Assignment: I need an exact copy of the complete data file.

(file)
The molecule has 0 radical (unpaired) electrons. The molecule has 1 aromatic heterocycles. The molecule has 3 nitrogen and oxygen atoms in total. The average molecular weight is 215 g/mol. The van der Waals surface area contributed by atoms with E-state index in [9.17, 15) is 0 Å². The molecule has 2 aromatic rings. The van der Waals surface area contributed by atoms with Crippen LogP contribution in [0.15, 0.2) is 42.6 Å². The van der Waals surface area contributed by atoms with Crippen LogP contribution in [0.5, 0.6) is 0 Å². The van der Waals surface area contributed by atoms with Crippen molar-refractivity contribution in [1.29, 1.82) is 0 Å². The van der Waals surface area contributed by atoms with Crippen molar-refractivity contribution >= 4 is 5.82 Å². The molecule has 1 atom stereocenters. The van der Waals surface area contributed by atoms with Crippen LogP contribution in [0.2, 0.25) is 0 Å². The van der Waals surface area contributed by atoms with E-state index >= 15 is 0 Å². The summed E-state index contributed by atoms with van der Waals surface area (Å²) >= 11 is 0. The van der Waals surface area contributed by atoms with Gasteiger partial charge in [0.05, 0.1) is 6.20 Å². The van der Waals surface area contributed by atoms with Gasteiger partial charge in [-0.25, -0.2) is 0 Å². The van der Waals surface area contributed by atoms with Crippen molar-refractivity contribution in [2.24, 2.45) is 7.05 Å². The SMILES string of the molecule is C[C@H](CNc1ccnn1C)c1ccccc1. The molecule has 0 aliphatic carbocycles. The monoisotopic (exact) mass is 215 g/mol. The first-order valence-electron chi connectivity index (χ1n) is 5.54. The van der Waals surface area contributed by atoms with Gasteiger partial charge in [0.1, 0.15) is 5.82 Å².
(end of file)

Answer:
The molecule has 0 radical (unpaired) electrons. The molecule has 1 aromatic heterocycles. The molecule has 3 nitrogen and oxygen atoms in total. The average molecular weight is 215 g/mol. The van der Waals surface area contributed by atoms with E-state index in [9.17, 15) is 0 Å². The molecule has 2 aromatic rings. The van der Waals surface area contributed by atoms with Crippen LogP contribution in [0.15, 0.2) is 42.6 Å². The van der Waals surface area contributed by atoms with Crippen LogP contribution in [0.5, 0.6) is 0 Å². The van der Waals surface area contributed by atoms with Crippen molar-refractivity contribution in [1.29, 1.82) is 0 Å². The van der Waals surface area contributed by atoms with Crippen molar-refractivity contribution >= 4 is 5.82 Å². The molecule has 1 atom stereocenters. The van der Waals surface area contributed by atoms with Crippen LogP contribution in [0.2, 0.25) is 0 Å². The van der Waals surface area contributed by atoms with E-state index >= 15 is 0 Å². The summed E-state index contributed by atoms with van der Waals surface area (Å²) >= 11 is 0. The van der Waals surface area contributed by atoms with Gasteiger partial charge in [0.05, 0.1) is 6.20 Å². The van der Waals surface area contributed by atoms with Gasteiger partial charge in [-0.25, -0.2) is 0 Å². The van der Waals surface area contributed by atoms with Crippen molar-refractivity contribution in [2.24, 2.45) is 7.05 Å². The SMILES string of the molecule is C[C@H](CNc1ccnn1C)c1ccccc1. The molecule has 0 aliphatic carbocycles. The monoisotopic (exact) mass is 215 g/mol. The first-order valence-electron chi connectivity index (χ1n) is 5.54. The van der Waals surface area contributed by atoms with Gasteiger partial charge in [0.1, 0.15) is 5.82 Å².